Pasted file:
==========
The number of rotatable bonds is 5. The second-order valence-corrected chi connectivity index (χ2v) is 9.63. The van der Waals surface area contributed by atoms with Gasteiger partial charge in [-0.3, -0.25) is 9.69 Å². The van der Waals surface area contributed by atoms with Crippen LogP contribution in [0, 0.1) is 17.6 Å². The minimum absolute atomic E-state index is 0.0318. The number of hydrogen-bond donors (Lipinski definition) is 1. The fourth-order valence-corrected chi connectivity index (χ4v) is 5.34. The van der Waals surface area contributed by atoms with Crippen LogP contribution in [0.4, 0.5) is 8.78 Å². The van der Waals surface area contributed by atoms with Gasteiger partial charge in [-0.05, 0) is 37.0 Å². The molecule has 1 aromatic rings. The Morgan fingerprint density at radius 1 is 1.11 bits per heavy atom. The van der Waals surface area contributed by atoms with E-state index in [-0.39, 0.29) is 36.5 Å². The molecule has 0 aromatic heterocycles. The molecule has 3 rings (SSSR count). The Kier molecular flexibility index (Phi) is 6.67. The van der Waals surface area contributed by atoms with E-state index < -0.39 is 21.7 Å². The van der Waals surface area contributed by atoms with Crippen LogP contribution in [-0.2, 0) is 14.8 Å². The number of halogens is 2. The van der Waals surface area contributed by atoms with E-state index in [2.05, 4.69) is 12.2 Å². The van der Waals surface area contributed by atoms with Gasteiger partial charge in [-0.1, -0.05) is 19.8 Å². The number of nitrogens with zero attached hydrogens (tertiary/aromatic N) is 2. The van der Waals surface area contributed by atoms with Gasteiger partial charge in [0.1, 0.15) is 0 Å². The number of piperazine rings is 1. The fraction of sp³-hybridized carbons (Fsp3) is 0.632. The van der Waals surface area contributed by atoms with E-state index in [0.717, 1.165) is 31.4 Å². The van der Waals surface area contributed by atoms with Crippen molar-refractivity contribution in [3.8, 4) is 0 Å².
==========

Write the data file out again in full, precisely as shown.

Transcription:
The number of rotatable bonds is 5. The second-order valence-corrected chi connectivity index (χ2v) is 9.63. The van der Waals surface area contributed by atoms with Gasteiger partial charge in [-0.3, -0.25) is 9.69 Å². The van der Waals surface area contributed by atoms with Crippen LogP contribution in [0, 0.1) is 17.6 Å². The minimum absolute atomic E-state index is 0.0318. The number of hydrogen-bond donors (Lipinski definition) is 1. The fourth-order valence-corrected chi connectivity index (χ4v) is 5.34. The van der Waals surface area contributed by atoms with Crippen LogP contribution in [0.4, 0.5) is 8.78 Å². The van der Waals surface area contributed by atoms with Gasteiger partial charge in [-0.05, 0) is 37.0 Å². The molecule has 1 aromatic rings. The Morgan fingerprint density at radius 1 is 1.11 bits per heavy atom. The van der Waals surface area contributed by atoms with E-state index in [-0.39, 0.29) is 36.5 Å². The molecule has 0 aromatic heterocycles. The molecule has 3 rings (SSSR count). The Kier molecular flexibility index (Phi) is 6.67. The van der Waals surface area contributed by atoms with E-state index < -0.39 is 21.7 Å². The van der Waals surface area contributed by atoms with Crippen LogP contribution in [-0.2, 0) is 14.8 Å². The number of halogens is 2. The van der Waals surface area contributed by atoms with E-state index in [2.05, 4.69) is 12.2 Å². The van der Waals surface area contributed by atoms with Gasteiger partial charge in [-0.1, -0.05) is 19.8 Å². The number of nitrogens with zero attached hydrogens (tertiary/aromatic N) is 2. The van der Waals surface area contributed by atoms with Gasteiger partial charge in [0.1, 0.15) is 0 Å². The number of piperazine rings is 1. The fraction of sp³-hybridized carbons (Fsp3) is 0.632. The van der Waals surface area contributed by atoms with E-state index in [0.717, 1.165) is 31.4 Å². The van der Waals surface area contributed by atoms with Crippen molar-refractivity contribution in [3.8, 4) is 0 Å².